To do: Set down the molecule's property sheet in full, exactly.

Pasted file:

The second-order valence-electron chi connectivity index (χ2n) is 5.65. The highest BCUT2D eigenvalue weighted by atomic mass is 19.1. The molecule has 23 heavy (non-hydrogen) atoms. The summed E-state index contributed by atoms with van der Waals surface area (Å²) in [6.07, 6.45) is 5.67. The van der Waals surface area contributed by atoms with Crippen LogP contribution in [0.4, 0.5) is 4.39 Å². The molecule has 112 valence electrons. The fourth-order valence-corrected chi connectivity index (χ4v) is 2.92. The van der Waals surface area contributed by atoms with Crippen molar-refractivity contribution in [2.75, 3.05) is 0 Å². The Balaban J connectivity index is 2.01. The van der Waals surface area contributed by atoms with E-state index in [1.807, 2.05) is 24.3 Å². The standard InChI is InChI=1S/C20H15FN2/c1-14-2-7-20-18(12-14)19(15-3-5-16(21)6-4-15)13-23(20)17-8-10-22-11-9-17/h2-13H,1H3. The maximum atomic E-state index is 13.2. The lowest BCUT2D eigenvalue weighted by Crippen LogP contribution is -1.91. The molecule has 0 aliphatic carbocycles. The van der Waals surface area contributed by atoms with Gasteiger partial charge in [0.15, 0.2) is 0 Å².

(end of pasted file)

The second-order valence-electron chi connectivity index (χ2n) is 5.65. The highest BCUT2D eigenvalue weighted by atomic mass is 19.1. The molecule has 23 heavy (non-hydrogen) atoms. The summed E-state index contributed by atoms with van der Waals surface area (Å²) in [6.07, 6.45) is 5.67. The van der Waals surface area contributed by atoms with Crippen LogP contribution in [0.4, 0.5) is 4.39 Å². The molecule has 112 valence electrons. The fourth-order valence-corrected chi connectivity index (χ4v) is 2.92. The van der Waals surface area contributed by atoms with Crippen molar-refractivity contribution in [2.75, 3.05) is 0 Å². The Balaban J connectivity index is 2.01. The van der Waals surface area contributed by atoms with E-state index in [1.807, 2.05) is 24.3 Å². The standard InChI is InChI=1S/C20H15FN2/c1-14-2-7-20-18(12-14)19(15-3-5-16(21)6-4-15)13-23(20)17-8-10-22-11-9-17/h2-13H,1H3. The maximum atomic E-state index is 13.2. The lowest BCUT2D eigenvalue weighted by Crippen LogP contribution is -1.91. The molecule has 0 aliphatic carbocycles. The van der Waals surface area contributed by atoms with Gasteiger partial charge in [0.15, 0.2) is 0 Å².